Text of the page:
boundary elements is similar to that provided in columns of RC frames. Sometimes, the
thickness of the shear wall in these boundary elements is also increased. RC walls with boundary
elements have substantially higher bending strength and horizontal shear force carrying capacity,
and are therefore less susceptible to earthquake damage than walls without boundary elements.
4.5 Shear Wall As Stiffeners:
The stiffness of the shear wall, just like its strength, depends on the combined stiffness of
its components: concrete and steel. Shear walls provide stiffness in large part by the ratio of their
height to width. Long short walls are stiffer than tall narrow ones. For a wall of constant height,
the stiffness will grow exponentially as the wall length increases.
4.6 Advantages Of Shear Walls In Rc Buildings:

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Analysis and Design of Shear Wall


Properly designed and detailed buildings with shear walls have shown very good
performance in past earthquakes. Shear walls in high seismic regions require special detailing.
However, in past earthquakes, even buildings with sufficient amount of walls that were not
specially detailed for seismic performance (but had enough well-distributed reinforcement) were
saved from collapse. Shear wall buildings are a popular choice in many earthquake prone
countries, like Japan, Chile, New Zealand and USA. Shear walls are easy to construct, because
reinforcement detailing of walls is relatively straight-forward and therefore easily implemented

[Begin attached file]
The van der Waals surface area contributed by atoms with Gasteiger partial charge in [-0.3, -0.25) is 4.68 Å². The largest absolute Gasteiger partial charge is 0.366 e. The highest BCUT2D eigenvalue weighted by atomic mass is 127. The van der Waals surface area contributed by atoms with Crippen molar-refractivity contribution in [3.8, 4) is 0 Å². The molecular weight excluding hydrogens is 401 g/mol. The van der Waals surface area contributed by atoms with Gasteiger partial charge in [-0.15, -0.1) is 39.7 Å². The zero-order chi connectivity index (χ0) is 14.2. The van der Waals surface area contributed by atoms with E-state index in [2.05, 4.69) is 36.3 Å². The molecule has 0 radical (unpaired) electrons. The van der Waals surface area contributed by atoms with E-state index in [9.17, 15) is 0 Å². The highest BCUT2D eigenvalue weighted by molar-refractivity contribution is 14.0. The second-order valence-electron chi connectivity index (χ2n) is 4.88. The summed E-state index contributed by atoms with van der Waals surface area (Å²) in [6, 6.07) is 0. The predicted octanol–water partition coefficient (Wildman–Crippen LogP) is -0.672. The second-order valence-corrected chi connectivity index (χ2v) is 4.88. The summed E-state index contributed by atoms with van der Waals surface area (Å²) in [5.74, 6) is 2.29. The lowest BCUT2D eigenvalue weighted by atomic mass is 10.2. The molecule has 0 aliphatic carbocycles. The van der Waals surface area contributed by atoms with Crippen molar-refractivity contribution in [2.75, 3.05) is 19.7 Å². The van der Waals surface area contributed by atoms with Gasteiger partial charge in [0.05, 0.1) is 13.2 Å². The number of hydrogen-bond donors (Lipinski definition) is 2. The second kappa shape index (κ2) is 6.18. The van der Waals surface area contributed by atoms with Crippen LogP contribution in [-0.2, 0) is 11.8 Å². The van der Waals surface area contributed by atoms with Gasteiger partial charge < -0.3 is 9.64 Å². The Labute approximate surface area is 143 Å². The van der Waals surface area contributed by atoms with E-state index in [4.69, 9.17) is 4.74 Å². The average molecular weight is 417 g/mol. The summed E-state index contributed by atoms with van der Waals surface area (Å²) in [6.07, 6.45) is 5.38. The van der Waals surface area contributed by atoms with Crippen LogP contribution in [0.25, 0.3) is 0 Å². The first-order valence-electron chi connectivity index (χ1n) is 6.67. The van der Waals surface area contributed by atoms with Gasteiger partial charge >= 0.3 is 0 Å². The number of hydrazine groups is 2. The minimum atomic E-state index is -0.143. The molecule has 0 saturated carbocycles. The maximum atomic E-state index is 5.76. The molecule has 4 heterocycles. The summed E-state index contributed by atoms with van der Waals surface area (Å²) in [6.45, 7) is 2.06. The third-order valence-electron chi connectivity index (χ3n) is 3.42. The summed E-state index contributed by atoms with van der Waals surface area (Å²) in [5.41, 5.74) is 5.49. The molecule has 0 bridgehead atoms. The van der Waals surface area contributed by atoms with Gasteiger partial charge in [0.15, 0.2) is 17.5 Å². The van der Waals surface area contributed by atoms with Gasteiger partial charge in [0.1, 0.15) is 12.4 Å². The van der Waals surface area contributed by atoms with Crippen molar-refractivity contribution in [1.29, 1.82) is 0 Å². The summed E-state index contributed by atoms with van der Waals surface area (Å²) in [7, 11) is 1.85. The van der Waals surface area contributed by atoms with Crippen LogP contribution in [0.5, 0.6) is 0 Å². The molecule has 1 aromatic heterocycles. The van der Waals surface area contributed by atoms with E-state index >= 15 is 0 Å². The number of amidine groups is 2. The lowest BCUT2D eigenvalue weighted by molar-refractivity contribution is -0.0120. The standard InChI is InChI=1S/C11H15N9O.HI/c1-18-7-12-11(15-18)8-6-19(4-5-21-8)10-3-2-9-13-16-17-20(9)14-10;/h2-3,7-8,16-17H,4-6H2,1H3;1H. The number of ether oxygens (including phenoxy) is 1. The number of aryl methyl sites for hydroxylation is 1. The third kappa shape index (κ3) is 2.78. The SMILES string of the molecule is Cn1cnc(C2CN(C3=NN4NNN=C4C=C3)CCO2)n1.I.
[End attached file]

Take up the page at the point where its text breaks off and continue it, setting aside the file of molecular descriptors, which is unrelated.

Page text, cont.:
at site. Shear walls are efficient, both in terms of construction cost and effectiveness in
minimizing earthquake damage in structural and nonstructural elements (like glass windows and
building contents).

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Analysis and Design of Shear Wall


5. DESIGN OF RECTANGULAR AND FLANGED SHEAR WALLS
General Dimensions
The following factors determine the general dimensional requirement of the walls.
1. The thickness of the wall should not be less than 150 mm.
2. If it is flanged wall, the effective extension of the flange width beyond the face of the
web to be considered in design, is to be lesser of
a) distance to an adjacent shear wall web
b) 1/10th of the total wall height
c) Actual width.
3. Where the extreme fiber compressive stresses in the wall due to all loads (the gravity and
lateral loads) exceed 0.2fck boundary elements are to be provided along the vertical
boundaries of the walls. These elements can be discontinued when the compressive
stresses are less than 0.15fck.
Reinforcements
The following rules are to be observed for detailing of steel
1. Walls are to be provided with reinforcement in two orthogonal directions in the plane of
the wall. The minimum steel ratios for each of horizontal and vertical directions should
be 0.0025.

This reinforcement is uniformly distributed in the wall.


2. If the factored shear stress (v) exceeds 0.25

or if the thickness of wall exceeds 200

mm the bars should be provided as two mats in the plane of the wall one on each face.
3. The diameter of the bars should not exceed 1/10th of the thickness of the part of the wall.
4. The maximum spacing should not exceed L/5, 3t or 450 mm, where L and t are length
and thickness of the wall respectively.
5. Vertical steel provided in the wall for shear should not be less than horizontal steel
Reinforcements for Shear
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Analysis and Design of Shear Wall


The nominal shear is calculated by the formula

Where d= effective width (=0.8 for rectangular sections)


Vu=factored shear
The nominal shear should not exceed the maximum allowable shear max as given by IS
456-2000.
The shear taken by concrete is given by the same value as in beam shear. (assuming
0.25% steel) and if necessary its value can be increased by multiplying factor due to axial load